Whenever you appoint a new manager, you’re looking for that immediate ‘bounce’. A string of results that gets everything back on an even keel, gives the new manager some breathing space and enables the players and crowd relax.
For Sunderland under Bob Stokoe, it was more of a slow burn than an immediate transformation.
Brown’s 14 league games had seen the lads win only three times, and Elliott’s four games in temporary charge had chalked up just two points. Sunderland were struggling in 19th place, and in need of a boost.
Stokoe’s first game, a home fixture against future Sunderland manager Jimmy Adamson’s Burnley had ended in defeat (incidentally, Burnley’s team also included Mick Docherty, Colin Waldron, Doug Collins and Leighton James, who’d all represent the lads too), while another home game, against Preston, ended in a goalless draw.
In between those two games at Roker was an away win over Portsmouth – two late goals turning a 2-1 defeat into a 3-2 win, which gave the club a much-needed boost.
The game against Preston on 16 December had been the last of the year. A Roker Park flu epidemic had meant the club had requested the postponement of its league fixtures either side of Christmas, and by the time enough players had recovered three weeks had passed, and Brighton and Hove Albion rolled into town.
Stokoe had used the break in fixtures to good effect and had spent a lot of time identifying potential new recruits. He hadn’t needed to look too far for his first couple of signings – in fact, he’d made the most of his relationship with his former Newcastle teammate and now the club’s manager, Joe Harvey, to secure his first couple of additions.
Twenty-six-year-old David Young, who could play at the back or in midfield, had joined Sunderland after spending nine years at St James, making just 43 appearances, while his teammate, Ron Guthrie, was also due to change the colour of his stripes – however, his move had been held up by the defender catching the flu.
Another player strongly linked with the club was Derby’s John O’Hare, who’d started his career at Roker Park before being sold to Derby in 1967. O’Hare, who had played a hugely influential role in Brian Clough’s Derby success story, but was top of Stokoe’s list to strengthen Sunderland’s attack. The transfer fee – proposed to be around £50,000 was a stumbling block that would ultimately prove insurmountable. Manchester United’s Wyn Davies – who’d played around 200 times for Newcastle – was also linked, however, at the ripe old age of 30 was thought to be too old to warrant a move.
Some of Sunderland’s more highly rated players were attracting interest from other clubs, too; Dave Watson being new Manchester United manager Tommy Docherty’s primary target. Watson had quickly attracted interest from top-flight clubs including United, Liverpool and Everton since his switch from attack to defence.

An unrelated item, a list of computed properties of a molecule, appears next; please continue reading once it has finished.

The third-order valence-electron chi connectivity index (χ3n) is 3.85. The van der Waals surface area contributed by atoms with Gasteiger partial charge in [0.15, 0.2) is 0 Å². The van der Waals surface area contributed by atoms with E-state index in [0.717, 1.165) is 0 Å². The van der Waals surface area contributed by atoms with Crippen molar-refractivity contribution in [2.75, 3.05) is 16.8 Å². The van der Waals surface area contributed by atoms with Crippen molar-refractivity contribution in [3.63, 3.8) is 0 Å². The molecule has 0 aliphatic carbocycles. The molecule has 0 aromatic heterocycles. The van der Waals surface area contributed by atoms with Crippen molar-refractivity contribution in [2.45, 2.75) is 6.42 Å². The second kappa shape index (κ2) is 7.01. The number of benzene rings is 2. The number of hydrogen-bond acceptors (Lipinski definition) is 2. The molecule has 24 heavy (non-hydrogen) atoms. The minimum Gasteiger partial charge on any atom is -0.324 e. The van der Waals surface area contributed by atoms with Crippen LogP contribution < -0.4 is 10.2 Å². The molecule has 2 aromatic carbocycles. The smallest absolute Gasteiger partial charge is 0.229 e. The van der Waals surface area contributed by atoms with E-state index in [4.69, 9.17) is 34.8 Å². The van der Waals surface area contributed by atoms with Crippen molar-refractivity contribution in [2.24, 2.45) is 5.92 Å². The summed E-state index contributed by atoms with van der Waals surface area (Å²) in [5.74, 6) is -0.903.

As Sunderland prepared to take to the field for the first time in almost three weeks in a home game against a newly promoted Brighton team that was struggling in the second tier, new signing Young was looking forward to kickstarting his career – and was rather prophetic when it came to what might happen on his debut.
I intend to make this my first and last move.
I am 26 now and have maybe five or six years left on the playing side. My one big hope is that I use them all to play for this club.
I have known all along that this is the one I had to be right with. I wasn’t just prepared to gon anywhere. It had to be right.
I am pleased I have ended up at Roker. It suits me down to the ground.
What I also hope is that both me and the team as a whole get off to a good start.
Actually, I fancy we will put a few past Brighton, maybe four.
And put four past Brighton we did.
While Sunderland had been struggling in Division Two, so too had promoted Brighton, who were described as ‘dreadful’ in some of the kinder match reports.
The first goal came after a 17-year-old full back Joe Bolton ‘almost decapitated’ the Brighton keeper with a ferocious drive; Billy Hughes followed in to open the scoring in the ninth minute. Dennis Tueart added a second on the stroke of half time, taking advantage after a mistake by the Brighton defence had let in Hughes.
It was Hughes who headed in the third from a chipped ball by Bobby Kerr, while Bolton sealed the win in style, firing in from fully 35 yards with his right foot.
After the game, Stokoe was effusive in his praise for Bolton, who was only playing due to Keith Coleman suffering – like Guthrie – from the flu.
Where has this boy been hiding since I came here? What a tremendous prospect. I suppose that it is because he is so quiet that I haven’t been struck by his ability.
The victory helped give the players and fans – and Stokoe – that little bit of reassurance that’s always needed when results haven’t been too good. And, with a little more spring in their step, the squad turned their attention to the next game: an FA Cup 3rd Round fixture at Notts County...